OK, I'll weigh in on this since I own a C8 Evolution, purchased new in 2018, plus a SW 180 Mak, purchased new in 2017. Tonight I viewed Jupiter through both scopes.
I'll say right off that both scopes are stored on my covered patio, so there is no adjustment time regarding temperature. I have also recently collimated the C8, whereas I have never made any adjustments to the Mak.
Tonight I first mounted the SW Mak onto the Evo mount and had a look using a Baader Hyperion Mark III zoom ep at the 20mm setting (about 137x). This telescope also has a Moonlight Crayford focuser and an Orion 2" mirror diagonal. After viewing Jupiter for about 1/2 hour, I switched the OTAs and had a look through the C8, same ep but at 16mm setting (127x). This scope has the standard focuser, and a William Optics 2" dialectric diagonal. The immediate subjective impression was the C8 was clearly sharper. If I said Jupiter appeared to be crossed by 60 super-thin lines drawn with a mechanical pencil when viewed through the Mak, I would raise that number to 100 lines when viewed through the C8. Festoons only vaguely seen with the Mak were quiet definite through the C8.
Yes, there are variables, the differences in diagonals and the Crayford focuser extending the focal length of the Mak which renders my magnification calculation askew--- but the bottom line is this: Looking first through the Mak, I was pleased with the image. Looking secondly through the C8, I said out loud, "Oh yeah!" It was a sharper view. Maybe a less experienced astronomer than myself might have equated the two scopes, but I have over 50 years observing experience, and subtle differences are more apparent to me.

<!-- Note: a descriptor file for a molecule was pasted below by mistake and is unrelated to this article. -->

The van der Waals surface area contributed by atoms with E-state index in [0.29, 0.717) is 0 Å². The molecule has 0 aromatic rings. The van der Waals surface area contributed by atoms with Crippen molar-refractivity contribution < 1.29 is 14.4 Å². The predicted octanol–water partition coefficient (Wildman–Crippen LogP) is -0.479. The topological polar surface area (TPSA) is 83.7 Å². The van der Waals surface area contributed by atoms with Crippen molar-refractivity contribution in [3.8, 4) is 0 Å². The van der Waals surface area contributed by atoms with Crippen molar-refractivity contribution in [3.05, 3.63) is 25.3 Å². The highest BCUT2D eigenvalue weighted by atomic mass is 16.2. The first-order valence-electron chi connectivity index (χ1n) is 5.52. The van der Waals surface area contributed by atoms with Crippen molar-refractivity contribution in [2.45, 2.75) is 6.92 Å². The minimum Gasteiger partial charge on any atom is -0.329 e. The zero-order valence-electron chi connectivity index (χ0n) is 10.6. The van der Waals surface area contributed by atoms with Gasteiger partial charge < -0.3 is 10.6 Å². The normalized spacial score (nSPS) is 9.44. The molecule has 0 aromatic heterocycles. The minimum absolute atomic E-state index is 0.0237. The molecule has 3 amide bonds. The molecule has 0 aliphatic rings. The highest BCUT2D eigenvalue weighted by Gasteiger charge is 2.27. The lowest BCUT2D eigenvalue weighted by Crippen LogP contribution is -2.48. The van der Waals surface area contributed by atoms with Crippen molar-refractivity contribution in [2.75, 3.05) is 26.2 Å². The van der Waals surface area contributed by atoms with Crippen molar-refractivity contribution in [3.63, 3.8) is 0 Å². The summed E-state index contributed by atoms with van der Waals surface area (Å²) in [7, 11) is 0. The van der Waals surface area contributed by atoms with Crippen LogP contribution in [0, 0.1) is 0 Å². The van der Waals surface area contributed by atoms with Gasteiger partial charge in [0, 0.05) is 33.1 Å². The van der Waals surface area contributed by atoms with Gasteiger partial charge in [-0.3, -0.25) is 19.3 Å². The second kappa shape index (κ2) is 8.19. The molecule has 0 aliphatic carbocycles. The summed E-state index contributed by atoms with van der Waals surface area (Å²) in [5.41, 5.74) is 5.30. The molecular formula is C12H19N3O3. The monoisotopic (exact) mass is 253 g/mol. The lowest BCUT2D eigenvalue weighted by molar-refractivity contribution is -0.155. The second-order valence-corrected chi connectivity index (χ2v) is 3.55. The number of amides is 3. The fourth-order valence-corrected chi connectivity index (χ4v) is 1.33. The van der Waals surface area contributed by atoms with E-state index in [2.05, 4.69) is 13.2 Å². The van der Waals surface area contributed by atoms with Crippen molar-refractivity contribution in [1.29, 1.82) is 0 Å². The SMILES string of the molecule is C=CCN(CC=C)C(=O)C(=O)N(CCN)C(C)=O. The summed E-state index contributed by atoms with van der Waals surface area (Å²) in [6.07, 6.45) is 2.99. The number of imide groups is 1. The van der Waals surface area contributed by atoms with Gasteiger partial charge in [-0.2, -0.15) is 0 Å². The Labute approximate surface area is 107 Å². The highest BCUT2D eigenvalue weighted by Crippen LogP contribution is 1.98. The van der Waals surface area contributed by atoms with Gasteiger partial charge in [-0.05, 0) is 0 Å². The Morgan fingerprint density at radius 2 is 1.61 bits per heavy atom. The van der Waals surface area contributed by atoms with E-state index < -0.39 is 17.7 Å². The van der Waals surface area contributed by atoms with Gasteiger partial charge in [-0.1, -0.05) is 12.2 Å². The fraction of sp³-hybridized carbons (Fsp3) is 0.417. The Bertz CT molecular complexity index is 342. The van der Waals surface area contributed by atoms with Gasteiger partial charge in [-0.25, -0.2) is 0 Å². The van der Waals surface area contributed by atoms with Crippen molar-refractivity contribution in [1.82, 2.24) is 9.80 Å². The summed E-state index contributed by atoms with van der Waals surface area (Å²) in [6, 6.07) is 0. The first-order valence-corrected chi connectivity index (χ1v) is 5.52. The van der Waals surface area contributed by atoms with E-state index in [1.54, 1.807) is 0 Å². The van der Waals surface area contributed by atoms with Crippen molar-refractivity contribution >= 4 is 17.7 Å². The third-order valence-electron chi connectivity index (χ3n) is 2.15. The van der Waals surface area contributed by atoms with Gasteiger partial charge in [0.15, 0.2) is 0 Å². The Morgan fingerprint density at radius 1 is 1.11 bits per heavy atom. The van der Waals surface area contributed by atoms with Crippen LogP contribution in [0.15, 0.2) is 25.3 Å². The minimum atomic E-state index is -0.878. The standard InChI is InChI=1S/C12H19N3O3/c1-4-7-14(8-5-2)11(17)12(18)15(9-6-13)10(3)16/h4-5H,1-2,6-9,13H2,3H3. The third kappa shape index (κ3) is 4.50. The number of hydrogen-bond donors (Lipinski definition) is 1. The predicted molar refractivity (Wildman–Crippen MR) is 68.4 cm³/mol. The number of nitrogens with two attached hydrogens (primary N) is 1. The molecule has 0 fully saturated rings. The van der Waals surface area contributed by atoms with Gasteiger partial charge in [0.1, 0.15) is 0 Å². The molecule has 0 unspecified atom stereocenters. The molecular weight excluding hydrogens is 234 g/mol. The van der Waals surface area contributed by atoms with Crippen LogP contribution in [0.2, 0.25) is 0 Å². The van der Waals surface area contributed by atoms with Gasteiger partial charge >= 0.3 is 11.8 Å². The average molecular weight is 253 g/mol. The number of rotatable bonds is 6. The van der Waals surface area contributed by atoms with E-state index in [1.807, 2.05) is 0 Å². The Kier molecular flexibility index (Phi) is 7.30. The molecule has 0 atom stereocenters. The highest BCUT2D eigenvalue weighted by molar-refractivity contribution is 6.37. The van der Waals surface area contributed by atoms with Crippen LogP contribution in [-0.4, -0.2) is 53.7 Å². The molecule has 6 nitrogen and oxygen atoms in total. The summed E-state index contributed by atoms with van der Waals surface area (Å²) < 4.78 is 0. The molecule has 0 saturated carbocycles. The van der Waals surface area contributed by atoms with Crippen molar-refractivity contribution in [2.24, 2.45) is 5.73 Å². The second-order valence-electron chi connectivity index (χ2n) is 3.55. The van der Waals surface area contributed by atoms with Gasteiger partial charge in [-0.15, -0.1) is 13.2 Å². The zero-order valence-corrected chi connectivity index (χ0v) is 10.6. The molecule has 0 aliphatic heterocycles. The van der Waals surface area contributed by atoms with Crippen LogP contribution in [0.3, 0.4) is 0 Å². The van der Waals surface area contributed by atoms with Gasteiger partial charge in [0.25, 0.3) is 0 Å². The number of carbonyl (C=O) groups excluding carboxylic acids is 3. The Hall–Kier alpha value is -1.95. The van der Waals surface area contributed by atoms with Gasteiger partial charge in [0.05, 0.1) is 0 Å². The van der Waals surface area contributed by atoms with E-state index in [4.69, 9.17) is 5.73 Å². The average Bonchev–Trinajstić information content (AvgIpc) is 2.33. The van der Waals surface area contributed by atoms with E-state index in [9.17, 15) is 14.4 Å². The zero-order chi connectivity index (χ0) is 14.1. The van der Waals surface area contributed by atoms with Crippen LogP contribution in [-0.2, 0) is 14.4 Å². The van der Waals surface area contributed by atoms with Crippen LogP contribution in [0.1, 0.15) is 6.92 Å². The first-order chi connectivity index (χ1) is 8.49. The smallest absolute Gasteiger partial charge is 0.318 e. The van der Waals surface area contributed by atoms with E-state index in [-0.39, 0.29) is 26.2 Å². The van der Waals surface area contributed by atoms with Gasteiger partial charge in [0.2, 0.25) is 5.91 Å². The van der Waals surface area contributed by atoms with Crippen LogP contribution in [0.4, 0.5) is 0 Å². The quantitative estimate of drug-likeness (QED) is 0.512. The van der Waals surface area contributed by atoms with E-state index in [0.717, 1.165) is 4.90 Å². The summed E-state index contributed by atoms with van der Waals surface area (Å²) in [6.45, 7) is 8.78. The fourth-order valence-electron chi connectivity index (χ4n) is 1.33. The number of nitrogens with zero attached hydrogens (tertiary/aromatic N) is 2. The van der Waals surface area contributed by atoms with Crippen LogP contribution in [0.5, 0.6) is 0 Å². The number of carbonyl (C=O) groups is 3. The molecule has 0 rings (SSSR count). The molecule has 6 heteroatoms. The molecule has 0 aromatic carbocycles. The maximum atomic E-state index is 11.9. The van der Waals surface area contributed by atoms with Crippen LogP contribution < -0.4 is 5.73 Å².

If I had to give up one of these scopes, it would be the Mak. Now the bad news--- if I had known in 2017 what I know now, I could have saved myself some dough--- which I would have undoubtedly spent on some other astro gear anyway...
The view through the C8 definitely rivals the best view of that planet I ever had, which was through my GEM-mounted 10-inch Meade Newtonian (also known as The Water Heater) back in 1994, during those halcyon days of the Shoemaker-Levy impacts. I've no doubt I would be able to see those atmospheric blemishes with both of these scopes, but I would for sure want to have this C8 on hand.
Cheers, and clear skies!
Edited by khingdheano, 02 August 2019 - 10:51 PM.